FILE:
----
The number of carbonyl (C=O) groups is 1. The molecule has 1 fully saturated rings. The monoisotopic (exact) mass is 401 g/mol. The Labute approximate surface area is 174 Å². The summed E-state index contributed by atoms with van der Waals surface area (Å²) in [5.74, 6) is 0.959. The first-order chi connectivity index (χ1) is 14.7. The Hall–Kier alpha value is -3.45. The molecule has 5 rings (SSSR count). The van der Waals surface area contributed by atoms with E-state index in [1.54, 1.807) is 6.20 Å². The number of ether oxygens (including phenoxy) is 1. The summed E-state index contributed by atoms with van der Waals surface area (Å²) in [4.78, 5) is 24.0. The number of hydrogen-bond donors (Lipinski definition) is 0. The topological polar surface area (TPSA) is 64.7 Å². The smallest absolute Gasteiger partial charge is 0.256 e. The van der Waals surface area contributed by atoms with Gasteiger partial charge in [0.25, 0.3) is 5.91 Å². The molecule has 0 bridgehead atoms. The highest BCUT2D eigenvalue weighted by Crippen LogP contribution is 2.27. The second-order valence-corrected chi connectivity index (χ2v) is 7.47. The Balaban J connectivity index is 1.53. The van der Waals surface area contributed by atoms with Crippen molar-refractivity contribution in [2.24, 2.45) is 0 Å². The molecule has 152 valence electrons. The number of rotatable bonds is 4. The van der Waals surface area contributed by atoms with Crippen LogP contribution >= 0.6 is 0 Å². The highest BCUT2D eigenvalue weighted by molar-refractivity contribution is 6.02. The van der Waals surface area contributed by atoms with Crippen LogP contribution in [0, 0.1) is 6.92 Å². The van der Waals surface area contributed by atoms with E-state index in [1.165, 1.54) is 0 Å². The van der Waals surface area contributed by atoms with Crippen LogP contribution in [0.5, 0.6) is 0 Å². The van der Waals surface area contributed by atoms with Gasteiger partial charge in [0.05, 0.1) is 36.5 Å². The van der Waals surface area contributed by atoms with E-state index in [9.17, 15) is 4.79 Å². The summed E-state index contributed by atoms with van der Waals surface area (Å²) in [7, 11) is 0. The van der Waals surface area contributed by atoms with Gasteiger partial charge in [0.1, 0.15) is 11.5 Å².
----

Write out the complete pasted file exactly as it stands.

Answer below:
The number of carbonyl (C=O) groups is 1. The molecule has 1 fully saturated rings. The monoisotopic (exact) mass is 401 g/mol. The Labute approximate surface area is 174 Å². The summed E-state index contributed by atoms with van der Waals surface area (Å²) in [5.74, 6) is 0.959. The first-order chi connectivity index (χ1) is 14.7. The Hall–Kier alpha value is -3.45. The molecule has 5 rings (SSSR count). The van der Waals surface area contributed by atoms with E-state index in [1.54, 1.807) is 6.20 Å². The number of ether oxygens (including phenoxy) is 1. The summed E-state index contributed by atoms with van der Waals surface area (Å²) in [4.78, 5) is 24.0. The number of hydrogen-bond donors (Lipinski definition) is 0. The topological polar surface area (TPSA) is 64.7 Å². The smallest absolute Gasteiger partial charge is 0.256 e. The van der Waals surface area contributed by atoms with Gasteiger partial charge in [0.25, 0.3) is 5.91 Å². The molecule has 0 bridgehead atoms. The highest BCUT2D eigenvalue weighted by Crippen LogP contribution is 2.27. The second-order valence-corrected chi connectivity index (χ2v) is 7.47. The Balaban J connectivity index is 1.53. The van der Waals surface area contributed by atoms with Crippen molar-refractivity contribution in [2.24, 2.45) is 0 Å². The molecule has 152 valence electrons. The number of rotatable bonds is 4. The van der Waals surface area contributed by atoms with Crippen LogP contribution >= 0.6 is 0 Å². The highest BCUT2D eigenvalue weighted by molar-refractivity contribution is 6.02. The van der Waals surface area contributed by atoms with Crippen LogP contribution in [0, 0.1) is 6.92 Å². The van der Waals surface area contributed by atoms with E-state index in [1.165, 1.54) is 0 Å². The van der Waals surface area contributed by atoms with Crippen LogP contribution in [0.5, 0.6) is 0 Å². The van der Waals surface area contributed by atoms with Gasteiger partial charge in [0.05, 0.1) is 36.5 Å². The van der Waals surface area contributed by atoms with E-state index in [9.17, 15) is 4.79 Å². The summed E-state index contributed by atoms with van der Waals surface area (Å²) in [7, 11) is 0. The van der Waals surface area contributed by atoms with Gasteiger partial charge in [0.1, 0.15) is 11.5 Å².